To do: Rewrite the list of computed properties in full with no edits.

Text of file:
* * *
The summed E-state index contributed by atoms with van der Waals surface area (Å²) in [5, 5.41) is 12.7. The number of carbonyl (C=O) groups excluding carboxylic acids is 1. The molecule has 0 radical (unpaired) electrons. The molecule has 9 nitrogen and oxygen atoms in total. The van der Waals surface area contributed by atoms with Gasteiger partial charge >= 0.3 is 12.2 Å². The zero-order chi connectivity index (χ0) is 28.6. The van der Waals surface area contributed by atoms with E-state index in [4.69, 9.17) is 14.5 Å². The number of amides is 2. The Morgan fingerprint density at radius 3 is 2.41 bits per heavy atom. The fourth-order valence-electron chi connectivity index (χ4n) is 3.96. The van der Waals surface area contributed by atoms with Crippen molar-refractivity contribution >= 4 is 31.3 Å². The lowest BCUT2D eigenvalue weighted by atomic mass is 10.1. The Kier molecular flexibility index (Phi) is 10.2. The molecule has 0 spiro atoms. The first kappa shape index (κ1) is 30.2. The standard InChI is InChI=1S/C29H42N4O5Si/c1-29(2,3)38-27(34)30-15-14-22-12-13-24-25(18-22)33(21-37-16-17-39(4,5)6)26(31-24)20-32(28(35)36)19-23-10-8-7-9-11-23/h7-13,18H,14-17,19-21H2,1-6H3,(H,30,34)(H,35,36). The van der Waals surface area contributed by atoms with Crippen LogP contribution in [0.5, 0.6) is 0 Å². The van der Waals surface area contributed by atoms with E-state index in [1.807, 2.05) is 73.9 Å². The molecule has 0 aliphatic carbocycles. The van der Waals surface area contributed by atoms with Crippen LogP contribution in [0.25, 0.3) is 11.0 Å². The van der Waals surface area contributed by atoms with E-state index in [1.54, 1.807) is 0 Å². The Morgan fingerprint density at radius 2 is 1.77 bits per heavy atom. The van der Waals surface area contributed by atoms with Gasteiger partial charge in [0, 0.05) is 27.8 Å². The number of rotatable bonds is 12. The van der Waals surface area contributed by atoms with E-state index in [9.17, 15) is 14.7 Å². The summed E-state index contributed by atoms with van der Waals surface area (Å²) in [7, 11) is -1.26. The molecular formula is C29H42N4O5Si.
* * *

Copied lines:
The summed E-state index contributed by atoms with van der Waals surface area (Å²) in [5, 5.41) is 12.7. The number of carbonyl (C=O) groups excluding carboxylic acids is 1. The molecule has 0 radical (unpaired) electrons. The molecule has 9 nitrogen and oxygen atoms in total. The van der Waals surface area contributed by atoms with Gasteiger partial charge >= 0.3 is 12.2 Å². The zero-order chi connectivity index (χ0) is 28.6. The van der Waals surface area contributed by atoms with E-state index in [4.69, 9.17) is 14.5 Å². The number of amides is 2. The Morgan fingerprint density at radius 3 is 2.41 bits per heavy atom. The fourth-order valence-electron chi connectivity index (χ4n) is 3.96. The van der Waals surface area contributed by atoms with Crippen molar-refractivity contribution >= 4 is 31.3 Å². The lowest BCUT2D eigenvalue weighted by atomic mass is 10.1. The Kier molecular flexibility index (Phi) is 10.2. The molecule has 0 spiro atoms. The first kappa shape index (κ1) is 30.2. The standard InChI is InChI=1S/C29H42N4O5Si/c1-29(2,3)38-27(34)30-15-14-22-12-13-24-25(18-22)33(21-37-16-17-39(4,5)6)26(31-24)20-32(28(35)36)19-23-10-8-7-9-11-23/h7-13,18H,14-17,19-21H2,1-6H3,(H,30,34)(H,35,36). The van der Waals surface area contributed by atoms with Crippen LogP contribution in [0.5, 0.6) is 0 Å². The van der Waals surface area contributed by atoms with E-state index in [1.807, 2.05) is 73.9 Å². The molecule has 0 aliphatic carbocycles. The van der Waals surface area contributed by atoms with Crippen LogP contribution in [0.25, 0.3) is 11.0 Å². The van der Waals surface area contributed by atoms with E-state index in [1.54, 1.807) is 0 Å². The Morgan fingerprint density at radius 2 is 1.77 bits per heavy atom. The van der Waals surface area contributed by atoms with Gasteiger partial charge in [0, 0.05) is 27.8 Å². The number of rotatable bonds is 12. The van der Waals surface area contributed by atoms with E-state index in [9.17, 15) is 14.7 Å². The summed E-state index contributed by atoms with van der Waals surface area (Å²) in [7, 11) is -1.26. The molecular formula is C29H42N4O5Si.